O Come, All Ye Faithful
Somehow, those words have been lost by many as the meaning of Christmas. Christmas is supposed to be a celebration of the birth of Jesus. It’s intended as a remembrance of one that came into this world to live as an example for the rest of us. A thanksgiving of sorts for the birth of one that gave the world the path to live less worldly. Jesus preached about the depravity of worshiping material possessions more than anything else. And rightly so. “Money”, the pursuit of it, the covet of it, the selfishness and insecurity that invariably comes with it, causes more pain and suffering than anything else in this world.
And, what exactly have we done to Christmas, the celebration of the birth of one that eschews material wealth? We have turned it into a celebration of money and all the wealth and joy that we are told it will bring us. Exactly the opposite of the teachings of the one the day was intended to celebrate.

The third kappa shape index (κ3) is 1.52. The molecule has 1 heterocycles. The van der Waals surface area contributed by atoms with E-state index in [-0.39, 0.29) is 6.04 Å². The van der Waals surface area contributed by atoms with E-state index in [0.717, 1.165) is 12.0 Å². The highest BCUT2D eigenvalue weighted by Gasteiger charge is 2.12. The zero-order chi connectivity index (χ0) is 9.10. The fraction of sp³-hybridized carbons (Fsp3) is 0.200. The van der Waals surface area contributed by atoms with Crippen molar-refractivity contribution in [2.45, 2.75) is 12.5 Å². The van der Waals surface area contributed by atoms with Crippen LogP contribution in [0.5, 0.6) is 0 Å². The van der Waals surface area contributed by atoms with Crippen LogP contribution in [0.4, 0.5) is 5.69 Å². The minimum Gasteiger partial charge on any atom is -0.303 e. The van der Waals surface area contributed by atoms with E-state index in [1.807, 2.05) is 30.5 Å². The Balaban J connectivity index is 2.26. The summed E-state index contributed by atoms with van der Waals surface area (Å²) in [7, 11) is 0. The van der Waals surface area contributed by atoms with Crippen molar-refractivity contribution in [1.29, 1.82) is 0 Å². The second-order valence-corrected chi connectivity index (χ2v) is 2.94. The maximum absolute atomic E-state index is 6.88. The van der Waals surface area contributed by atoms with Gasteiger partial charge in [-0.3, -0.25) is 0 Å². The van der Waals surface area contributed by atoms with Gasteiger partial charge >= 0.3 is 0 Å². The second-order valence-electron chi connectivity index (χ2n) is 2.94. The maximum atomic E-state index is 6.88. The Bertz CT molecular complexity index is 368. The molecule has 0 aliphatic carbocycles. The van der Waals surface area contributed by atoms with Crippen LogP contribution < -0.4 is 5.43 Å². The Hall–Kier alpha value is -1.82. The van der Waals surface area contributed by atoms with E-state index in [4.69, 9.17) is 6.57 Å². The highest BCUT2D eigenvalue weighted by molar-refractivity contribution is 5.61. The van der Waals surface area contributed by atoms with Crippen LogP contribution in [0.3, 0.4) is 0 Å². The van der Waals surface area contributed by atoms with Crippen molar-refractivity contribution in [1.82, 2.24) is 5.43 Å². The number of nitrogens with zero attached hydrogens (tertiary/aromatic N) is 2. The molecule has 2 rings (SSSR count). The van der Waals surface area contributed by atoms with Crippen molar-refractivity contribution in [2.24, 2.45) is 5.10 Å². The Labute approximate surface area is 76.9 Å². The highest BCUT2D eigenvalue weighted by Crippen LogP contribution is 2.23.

Harry Gordon Selfridge, the American founder of the British department-store chain Selfridges and the first to post in his stores the number of shopping days until Christmas, understood that retailers must seduce their customers; he titled his history of merchant cultures “The Romance of Commerce.” In the nineteenth and twentieth centuries, Selfridge and other retailers used the Christmas season to spin a fantasy of a happier life, invoking the Victorian era’s emphasis on children and the domestic sphere. –New Yorker NOVEMBER 28, 2013 EVERYTHING YOU KNOW ABOUT BLACK FRIDAY IS WRONG
POSTED BY AMY MERRICK http://www.newyorker.com/online/blogs/currency/2013/11/everything-you-know-about-black-friday-is-wrong.html
We all should endeavor to live less complicated, simpler, and less selfish lives. Supplemental to that, we should strive to make Christmas less commercial.
Let’s not be romanced and seduced by materialism, but rejoice in freedom from it.